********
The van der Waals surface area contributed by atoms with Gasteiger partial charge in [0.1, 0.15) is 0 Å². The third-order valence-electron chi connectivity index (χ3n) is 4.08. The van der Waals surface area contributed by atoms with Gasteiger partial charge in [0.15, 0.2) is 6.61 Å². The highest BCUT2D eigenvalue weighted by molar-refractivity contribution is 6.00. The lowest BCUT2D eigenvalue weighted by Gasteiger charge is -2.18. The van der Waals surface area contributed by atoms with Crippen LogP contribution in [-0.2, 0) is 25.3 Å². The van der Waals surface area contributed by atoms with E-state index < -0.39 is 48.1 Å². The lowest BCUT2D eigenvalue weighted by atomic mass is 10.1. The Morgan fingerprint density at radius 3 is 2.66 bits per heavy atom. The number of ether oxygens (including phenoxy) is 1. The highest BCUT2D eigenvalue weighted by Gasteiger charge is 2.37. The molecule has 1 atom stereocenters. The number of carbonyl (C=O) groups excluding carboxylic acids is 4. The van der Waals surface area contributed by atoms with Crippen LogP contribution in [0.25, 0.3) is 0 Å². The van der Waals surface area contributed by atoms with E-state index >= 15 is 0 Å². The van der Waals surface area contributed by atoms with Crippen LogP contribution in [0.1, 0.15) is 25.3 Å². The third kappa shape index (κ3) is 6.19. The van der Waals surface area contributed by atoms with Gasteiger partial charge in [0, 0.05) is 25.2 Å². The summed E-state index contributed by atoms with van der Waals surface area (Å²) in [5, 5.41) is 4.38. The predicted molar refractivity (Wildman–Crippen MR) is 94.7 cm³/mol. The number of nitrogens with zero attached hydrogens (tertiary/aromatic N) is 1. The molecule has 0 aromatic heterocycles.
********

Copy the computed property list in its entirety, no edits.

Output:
The van der Waals surface area contributed by atoms with Gasteiger partial charge in [0.1, 0.15) is 0 Å². The third-order valence-electron chi connectivity index (χ3n) is 4.08. The van der Waals surface area contributed by atoms with Gasteiger partial charge in [0.15, 0.2) is 6.61 Å². The highest BCUT2D eigenvalue weighted by molar-refractivity contribution is 6.00. The lowest BCUT2D eigenvalue weighted by Gasteiger charge is -2.18. The van der Waals surface area contributed by atoms with Crippen LogP contribution in [-0.2, 0) is 25.3 Å². The van der Waals surface area contributed by atoms with E-state index < -0.39 is 48.1 Å². The lowest BCUT2D eigenvalue weighted by atomic mass is 10.1. The Morgan fingerprint density at radius 3 is 2.66 bits per heavy atom. The number of ether oxygens (including phenoxy) is 1. The highest BCUT2D eigenvalue weighted by Gasteiger charge is 2.37. The molecule has 1 atom stereocenters. The number of carbonyl (C=O) groups excluding carboxylic acids is 4. The van der Waals surface area contributed by atoms with Crippen LogP contribution in [0.25, 0.3) is 0 Å². The van der Waals surface area contributed by atoms with E-state index >= 15 is 0 Å². The van der Waals surface area contributed by atoms with Crippen LogP contribution in [0.1, 0.15) is 25.3 Å². The third kappa shape index (κ3) is 6.19. The van der Waals surface area contributed by atoms with Gasteiger partial charge in [0, 0.05) is 25.2 Å². The summed E-state index contributed by atoms with van der Waals surface area (Å²) in [5, 5.41) is 4.38. The predicted molar refractivity (Wildman–Crippen MR) is 94.7 cm³/mol. The number of nitrogens with zero attached hydrogens (tertiary/aromatic N) is 1. The molecule has 0 aromatic heterocycles.